Literarisches Events (in and around Lawrence KS)

  • PATRICIA LOCKWOOD. Lawrence. Thursday, September 11, 7:00 p.m., Spooner Hall, KU Campus.
  • PATRICIA LOCKWOOD. Lawrence. Friday, September 19, 7:00 p.m. Lawrence Public Library. Sponsored by Raven Bookstore.
  • DENNIS ETZEL, JR. & RACHEL CROSS. Lawrence. Thursday, September 25, 7:00 p.m., Raven Bookstore, 6 E. 7th St.
  • TONY TRIGILIO. Lawrence. Thursday, Oct. 2, 4:00 p.m., English Room, Kansas Union, KU Campus. FREE.
  • CALEB PUCKETT & JUSTIN RUNGE. Lawrence. Thursday, October 16, 7:00 p.m., Raven Bookstore, 6 E. 7th St.
  • BEN LERNER. Kansas City, MO. Thursday, October 23, 7:00 p.m., Epperson Auditorium, Vanderslice Hall on the KCAI campus, 4415 Warwick Blvd.
  • KRISTIN LOCKRIDGE & ROBERT DAY. Lawrence. Thursday, December 4, 7:00 p.m., Raven Bookstore, 6 E. 7th St.

Tuesday, July 27, 2010

Blogger v. Facebook

It's old hat to say that Facebook has replaced Blogger and Twitter has replaced Facebook. The latter replacement surely has to do with the prevalence of mobile devices (and the difficulty of "typing" on them), esp. among young people. But what about the former? Both blogs and FB are mostly old farts like me.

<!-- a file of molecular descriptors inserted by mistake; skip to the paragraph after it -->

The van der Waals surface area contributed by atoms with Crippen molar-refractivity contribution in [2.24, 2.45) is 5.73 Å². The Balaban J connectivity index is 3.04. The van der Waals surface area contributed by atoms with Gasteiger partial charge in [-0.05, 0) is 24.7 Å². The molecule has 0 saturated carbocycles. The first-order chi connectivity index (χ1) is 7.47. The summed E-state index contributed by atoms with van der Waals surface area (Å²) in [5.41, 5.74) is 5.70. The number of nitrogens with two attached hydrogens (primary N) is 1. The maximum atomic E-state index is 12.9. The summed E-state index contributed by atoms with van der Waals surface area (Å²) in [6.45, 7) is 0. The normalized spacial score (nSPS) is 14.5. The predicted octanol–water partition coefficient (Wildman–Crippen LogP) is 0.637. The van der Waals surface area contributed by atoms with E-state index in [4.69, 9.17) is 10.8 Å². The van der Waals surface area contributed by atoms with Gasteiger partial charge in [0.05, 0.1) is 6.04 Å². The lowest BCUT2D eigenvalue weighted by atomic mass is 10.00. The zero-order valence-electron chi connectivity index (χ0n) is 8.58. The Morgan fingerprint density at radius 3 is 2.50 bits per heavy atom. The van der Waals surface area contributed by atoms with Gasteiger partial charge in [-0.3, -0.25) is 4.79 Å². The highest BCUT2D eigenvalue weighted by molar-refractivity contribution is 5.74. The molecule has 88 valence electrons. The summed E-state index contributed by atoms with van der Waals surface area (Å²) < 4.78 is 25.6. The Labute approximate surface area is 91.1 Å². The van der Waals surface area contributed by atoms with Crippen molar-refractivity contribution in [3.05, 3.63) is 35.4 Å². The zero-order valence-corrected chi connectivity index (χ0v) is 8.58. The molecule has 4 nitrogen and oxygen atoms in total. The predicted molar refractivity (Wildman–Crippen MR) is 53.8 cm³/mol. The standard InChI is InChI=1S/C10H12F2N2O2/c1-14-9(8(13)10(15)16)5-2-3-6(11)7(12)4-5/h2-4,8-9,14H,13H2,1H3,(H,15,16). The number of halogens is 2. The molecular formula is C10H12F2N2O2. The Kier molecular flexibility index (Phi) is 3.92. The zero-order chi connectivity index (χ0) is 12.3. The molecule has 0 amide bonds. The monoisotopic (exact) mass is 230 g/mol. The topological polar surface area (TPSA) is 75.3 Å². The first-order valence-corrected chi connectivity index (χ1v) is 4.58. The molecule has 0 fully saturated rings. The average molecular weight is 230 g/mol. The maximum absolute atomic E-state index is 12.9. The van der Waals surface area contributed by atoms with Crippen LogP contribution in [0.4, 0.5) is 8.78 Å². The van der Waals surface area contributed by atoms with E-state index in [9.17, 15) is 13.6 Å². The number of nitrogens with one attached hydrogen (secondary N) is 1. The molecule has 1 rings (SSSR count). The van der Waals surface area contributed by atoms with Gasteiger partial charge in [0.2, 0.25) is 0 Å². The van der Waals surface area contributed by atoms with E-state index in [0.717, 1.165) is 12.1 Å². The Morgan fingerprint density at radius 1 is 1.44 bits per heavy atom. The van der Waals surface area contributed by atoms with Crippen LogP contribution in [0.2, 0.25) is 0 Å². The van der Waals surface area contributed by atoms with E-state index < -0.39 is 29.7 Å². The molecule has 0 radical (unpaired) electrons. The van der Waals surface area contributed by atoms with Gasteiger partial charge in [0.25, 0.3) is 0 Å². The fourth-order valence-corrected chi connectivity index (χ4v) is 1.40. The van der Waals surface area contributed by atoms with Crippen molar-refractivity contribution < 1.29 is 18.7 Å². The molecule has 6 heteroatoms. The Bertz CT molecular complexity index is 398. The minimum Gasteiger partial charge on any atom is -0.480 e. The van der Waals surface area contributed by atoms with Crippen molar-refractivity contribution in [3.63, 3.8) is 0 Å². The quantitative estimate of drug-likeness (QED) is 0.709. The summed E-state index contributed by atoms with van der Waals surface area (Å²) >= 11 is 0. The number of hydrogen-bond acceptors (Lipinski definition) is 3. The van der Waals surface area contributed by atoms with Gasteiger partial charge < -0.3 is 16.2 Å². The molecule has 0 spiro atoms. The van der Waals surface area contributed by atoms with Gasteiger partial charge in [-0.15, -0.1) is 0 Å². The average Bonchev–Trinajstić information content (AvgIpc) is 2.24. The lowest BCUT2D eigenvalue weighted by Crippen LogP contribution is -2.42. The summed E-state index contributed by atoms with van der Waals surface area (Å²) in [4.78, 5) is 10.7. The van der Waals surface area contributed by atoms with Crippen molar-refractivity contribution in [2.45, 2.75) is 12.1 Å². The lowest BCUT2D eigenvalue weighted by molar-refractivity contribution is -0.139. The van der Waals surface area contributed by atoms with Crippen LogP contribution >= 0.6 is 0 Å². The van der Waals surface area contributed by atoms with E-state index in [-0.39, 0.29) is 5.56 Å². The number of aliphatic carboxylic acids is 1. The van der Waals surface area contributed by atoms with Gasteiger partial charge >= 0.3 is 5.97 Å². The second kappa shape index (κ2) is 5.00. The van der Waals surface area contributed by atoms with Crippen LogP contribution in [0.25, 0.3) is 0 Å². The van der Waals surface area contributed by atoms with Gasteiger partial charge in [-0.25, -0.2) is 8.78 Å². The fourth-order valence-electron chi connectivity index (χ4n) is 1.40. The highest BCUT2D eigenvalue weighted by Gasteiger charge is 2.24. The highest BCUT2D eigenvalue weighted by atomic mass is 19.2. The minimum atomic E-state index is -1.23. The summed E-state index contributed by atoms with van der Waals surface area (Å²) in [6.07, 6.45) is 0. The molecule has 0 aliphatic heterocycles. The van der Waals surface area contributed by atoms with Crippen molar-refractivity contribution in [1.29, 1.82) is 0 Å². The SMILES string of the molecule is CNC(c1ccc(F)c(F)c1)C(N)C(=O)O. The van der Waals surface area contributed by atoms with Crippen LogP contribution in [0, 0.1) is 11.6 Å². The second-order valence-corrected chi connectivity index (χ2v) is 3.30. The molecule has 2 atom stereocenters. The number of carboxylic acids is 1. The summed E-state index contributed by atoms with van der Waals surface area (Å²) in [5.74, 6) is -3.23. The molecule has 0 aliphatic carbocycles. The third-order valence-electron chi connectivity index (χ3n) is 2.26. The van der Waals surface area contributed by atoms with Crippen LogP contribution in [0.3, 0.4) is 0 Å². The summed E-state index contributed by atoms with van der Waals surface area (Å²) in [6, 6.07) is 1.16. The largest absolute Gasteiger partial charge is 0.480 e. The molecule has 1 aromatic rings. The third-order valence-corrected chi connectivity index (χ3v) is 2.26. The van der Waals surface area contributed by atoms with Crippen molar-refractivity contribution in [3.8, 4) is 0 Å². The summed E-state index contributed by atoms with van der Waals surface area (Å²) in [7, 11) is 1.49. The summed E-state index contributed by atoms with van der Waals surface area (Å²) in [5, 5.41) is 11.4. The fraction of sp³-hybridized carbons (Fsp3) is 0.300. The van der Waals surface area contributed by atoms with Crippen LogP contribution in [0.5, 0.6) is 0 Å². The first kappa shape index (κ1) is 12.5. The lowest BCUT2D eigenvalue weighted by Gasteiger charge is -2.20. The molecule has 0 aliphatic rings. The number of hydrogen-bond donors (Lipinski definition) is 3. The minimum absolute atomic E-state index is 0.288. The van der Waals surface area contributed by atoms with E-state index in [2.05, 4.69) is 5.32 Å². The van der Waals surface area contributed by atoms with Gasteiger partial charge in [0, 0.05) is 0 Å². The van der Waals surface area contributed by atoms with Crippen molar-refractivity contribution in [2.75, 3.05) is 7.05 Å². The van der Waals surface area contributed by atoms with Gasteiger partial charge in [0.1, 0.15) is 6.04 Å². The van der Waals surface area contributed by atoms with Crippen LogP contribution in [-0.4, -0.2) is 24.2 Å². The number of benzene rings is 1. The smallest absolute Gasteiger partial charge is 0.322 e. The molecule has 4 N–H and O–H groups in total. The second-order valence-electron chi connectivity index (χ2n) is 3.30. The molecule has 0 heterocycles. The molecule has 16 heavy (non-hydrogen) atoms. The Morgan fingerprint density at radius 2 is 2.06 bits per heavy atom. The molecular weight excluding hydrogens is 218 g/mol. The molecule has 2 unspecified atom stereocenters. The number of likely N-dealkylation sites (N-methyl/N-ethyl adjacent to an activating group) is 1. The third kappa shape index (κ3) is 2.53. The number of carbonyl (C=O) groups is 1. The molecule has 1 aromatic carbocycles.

If Twitter is also about reduced attention spans, perhaps FB is about reduced patience and time. People post and respond to posts more frequently, because it doesn't take as long - or at least you're not expected to be as smart and eloquent (or prolix). By the same token, one can "keep up with" more people in less time; if Blogger is like a virtual public sphere, FB is a virtual cocktail party (emphasis on "virtual," in both cases).

There are some folks who have done good things with "microblogging" on FB. Ben Friedlander is the first person who comes to mind - pithy posts arising directly from his research and thinking about poetics; the responses tend to be equally good. Sure, it's like overhearing snippets of conversation, but a really good conversation.

The rest of us just make wise-cracks.

In one respect, FB is head-and-shoulders above Blogger: you can SEE the comments to the original post (well, several, anyway). It's like a digest of bulletin boards delivered to your computer. So the dialogic aspect is always in front of your face - unlike Blogger, which seems to think the Comments are the Footnotes. (In Word Press, you can make the comments part of the "main page" of the blog - but the print is so damn tiny!).

Please comment!